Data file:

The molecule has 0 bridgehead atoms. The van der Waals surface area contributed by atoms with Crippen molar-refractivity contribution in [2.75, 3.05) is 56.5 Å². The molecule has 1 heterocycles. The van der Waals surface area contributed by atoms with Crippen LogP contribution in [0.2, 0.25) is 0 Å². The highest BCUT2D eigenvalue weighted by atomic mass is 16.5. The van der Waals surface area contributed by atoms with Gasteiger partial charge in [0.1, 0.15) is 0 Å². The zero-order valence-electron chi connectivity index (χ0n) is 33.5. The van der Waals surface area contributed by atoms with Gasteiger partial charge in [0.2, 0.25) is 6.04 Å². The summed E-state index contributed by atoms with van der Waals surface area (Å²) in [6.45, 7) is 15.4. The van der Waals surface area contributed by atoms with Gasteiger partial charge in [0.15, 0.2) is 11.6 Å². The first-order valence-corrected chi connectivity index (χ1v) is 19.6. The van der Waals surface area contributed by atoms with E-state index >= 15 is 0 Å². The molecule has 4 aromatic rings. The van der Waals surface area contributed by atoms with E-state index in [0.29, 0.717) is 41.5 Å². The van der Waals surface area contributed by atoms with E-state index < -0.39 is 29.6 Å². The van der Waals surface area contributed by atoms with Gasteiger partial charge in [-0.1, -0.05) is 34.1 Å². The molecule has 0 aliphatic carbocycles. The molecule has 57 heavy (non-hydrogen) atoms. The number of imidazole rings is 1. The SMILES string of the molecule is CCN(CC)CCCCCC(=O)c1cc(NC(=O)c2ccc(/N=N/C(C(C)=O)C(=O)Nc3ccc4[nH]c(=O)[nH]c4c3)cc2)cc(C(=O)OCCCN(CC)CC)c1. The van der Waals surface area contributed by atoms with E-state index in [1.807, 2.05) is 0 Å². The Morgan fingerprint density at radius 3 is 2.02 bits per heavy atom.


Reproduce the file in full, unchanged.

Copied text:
The molecule has 0 bridgehead atoms. The van der Waals surface area contributed by atoms with Crippen molar-refractivity contribution in [2.75, 3.05) is 56.5 Å². The molecule has 1 heterocycles. The van der Waals surface area contributed by atoms with Crippen LogP contribution in [0.2, 0.25) is 0 Å². The highest BCUT2D eigenvalue weighted by atomic mass is 16.5. The van der Waals surface area contributed by atoms with Gasteiger partial charge in [0.1, 0.15) is 0 Å². The zero-order valence-electron chi connectivity index (χ0n) is 33.5. The van der Waals surface area contributed by atoms with Gasteiger partial charge in [0.2, 0.25) is 6.04 Å². The summed E-state index contributed by atoms with van der Waals surface area (Å²) in [6.45, 7) is 15.4. The van der Waals surface area contributed by atoms with Gasteiger partial charge in [0.15, 0.2) is 11.6 Å². The first-order valence-corrected chi connectivity index (χ1v) is 19.6. The van der Waals surface area contributed by atoms with E-state index >= 15 is 0 Å². The molecule has 4 aromatic rings. The van der Waals surface area contributed by atoms with E-state index in [0.29, 0.717) is 41.5 Å². The van der Waals surface area contributed by atoms with E-state index < -0.39 is 29.6 Å². The van der Waals surface area contributed by atoms with Gasteiger partial charge in [-0.1, -0.05) is 34.1 Å². The molecule has 0 aliphatic carbocycles. The molecule has 57 heavy (non-hydrogen) atoms. The number of imidazole rings is 1. The SMILES string of the molecule is CCN(CC)CCCCCC(=O)c1cc(NC(=O)c2ccc(/N=N/C(C(C)=O)C(=O)Nc3ccc4[nH]c(=O)[nH]c4c3)cc2)cc(C(=O)OCCCN(CC)CC)c1. The van der Waals surface area contributed by atoms with E-state index in [1.807, 2.05) is 0 Å². The Morgan fingerprint density at radius 3 is 2.02 bits per heavy atom.